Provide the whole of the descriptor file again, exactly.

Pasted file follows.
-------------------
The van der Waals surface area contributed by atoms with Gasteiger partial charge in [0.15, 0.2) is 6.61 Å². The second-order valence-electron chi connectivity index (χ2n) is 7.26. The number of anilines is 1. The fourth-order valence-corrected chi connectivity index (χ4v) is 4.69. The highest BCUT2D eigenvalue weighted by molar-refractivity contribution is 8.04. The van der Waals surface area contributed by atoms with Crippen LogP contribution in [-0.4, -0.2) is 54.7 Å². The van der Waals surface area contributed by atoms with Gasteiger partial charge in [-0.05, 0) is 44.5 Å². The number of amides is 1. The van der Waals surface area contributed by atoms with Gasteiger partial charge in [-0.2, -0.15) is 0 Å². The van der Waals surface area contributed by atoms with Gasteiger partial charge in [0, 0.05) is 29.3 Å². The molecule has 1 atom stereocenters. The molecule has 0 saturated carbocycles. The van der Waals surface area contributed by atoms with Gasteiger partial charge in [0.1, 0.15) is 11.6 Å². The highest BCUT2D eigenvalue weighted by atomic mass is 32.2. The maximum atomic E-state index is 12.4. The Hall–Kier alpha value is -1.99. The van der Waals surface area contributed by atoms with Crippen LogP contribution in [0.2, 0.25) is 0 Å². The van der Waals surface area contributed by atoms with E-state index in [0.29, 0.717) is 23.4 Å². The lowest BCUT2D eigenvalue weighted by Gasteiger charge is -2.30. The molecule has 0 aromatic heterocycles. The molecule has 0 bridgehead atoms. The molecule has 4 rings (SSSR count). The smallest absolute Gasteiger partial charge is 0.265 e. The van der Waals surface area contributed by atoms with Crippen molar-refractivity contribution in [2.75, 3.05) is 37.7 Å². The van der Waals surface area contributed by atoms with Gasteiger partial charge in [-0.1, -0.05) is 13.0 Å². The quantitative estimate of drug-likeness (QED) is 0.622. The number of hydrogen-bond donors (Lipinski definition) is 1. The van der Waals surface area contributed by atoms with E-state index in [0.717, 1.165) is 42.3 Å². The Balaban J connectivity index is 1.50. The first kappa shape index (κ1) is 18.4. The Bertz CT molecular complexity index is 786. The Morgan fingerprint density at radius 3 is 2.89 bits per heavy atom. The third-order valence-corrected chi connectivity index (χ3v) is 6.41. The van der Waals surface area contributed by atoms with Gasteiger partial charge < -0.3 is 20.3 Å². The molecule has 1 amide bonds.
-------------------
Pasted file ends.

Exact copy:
The van der Waals surface area contributed by atoms with Gasteiger partial charge in [0.15, 0.2) is 6.61 Å². The second-order valence-electron chi connectivity index (χ2n) is 7.26. The number of anilines is 1. The fourth-order valence-corrected chi connectivity index (χ4v) is 4.69. The highest BCUT2D eigenvalue weighted by molar-refractivity contribution is 8.04. The van der Waals surface area contributed by atoms with Crippen LogP contribution in [-0.4, -0.2) is 54.7 Å². The van der Waals surface area contributed by atoms with Gasteiger partial charge in [-0.05, 0) is 44.5 Å². The number of amides is 1. The van der Waals surface area contributed by atoms with Gasteiger partial charge in [-0.2, -0.15) is 0 Å². The van der Waals surface area contributed by atoms with Gasteiger partial charge in [0, 0.05) is 29.3 Å². The molecule has 1 atom stereocenters. The molecule has 0 saturated carbocycles. The van der Waals surface area contributed by atoms with Gasteiger partial charge in [0.1, 0.15) is 11.6 Å². The highest BCUT2D eigenvalue weighted by atomic mass is 32.2. The maximum atomic E-state index is 12.4. The Hall–Kier alpha value is -1.99. The van der Waals surface area contributed by atoms with Crippen LogP contribution in [0.2, 0.25) is 0 Å². The van der Waals surface area contributed by atoms with E-state index in [0.29, 0.717) is 23.4 Å². The lowest BCUT2D eigenvalue weighted by Gasteiger charge is -2.30. The molecule has 0 aromatic heterocycles. The molecule has 0 bridgehead atoms. The molecule has 4 rings (SSSR count). The smallest absolute Gasteiger partial charge is 0.265 e. The van der Waals surface area contributed by atoms with Crippen molar-refractivity contribution in [2.75, 3.05) is 37.7 Å². The van der Waals surface area contributed by atoms with Gasteiger partial charge in [-0.1, -0.05) is 13.0 Å². The quantitative estimate of drug-likeness (QED) is 0.622. The number of hydrogen-bond donors (Lipinski definition) is 1. The van der Waals surface area contributed by atoms with E-state index in [0.717, 1.165) is 42.3 Å². The Balaban J connectivity index is 1.50. The first kappa shape index (κ1) is 18.4. The Bertz CT molecular complexity index is 786. The Morgan fingerprint density at radius 3 is 2.89 bits per heavy atom. The third-order valence-corrected chi connectivity index (χ3v) is 6.41. The van der Waals surface area contributed by atoms with Gasteiger partial charge < -0.3 is 20.3 Å². The molecule has 1 amide bonds.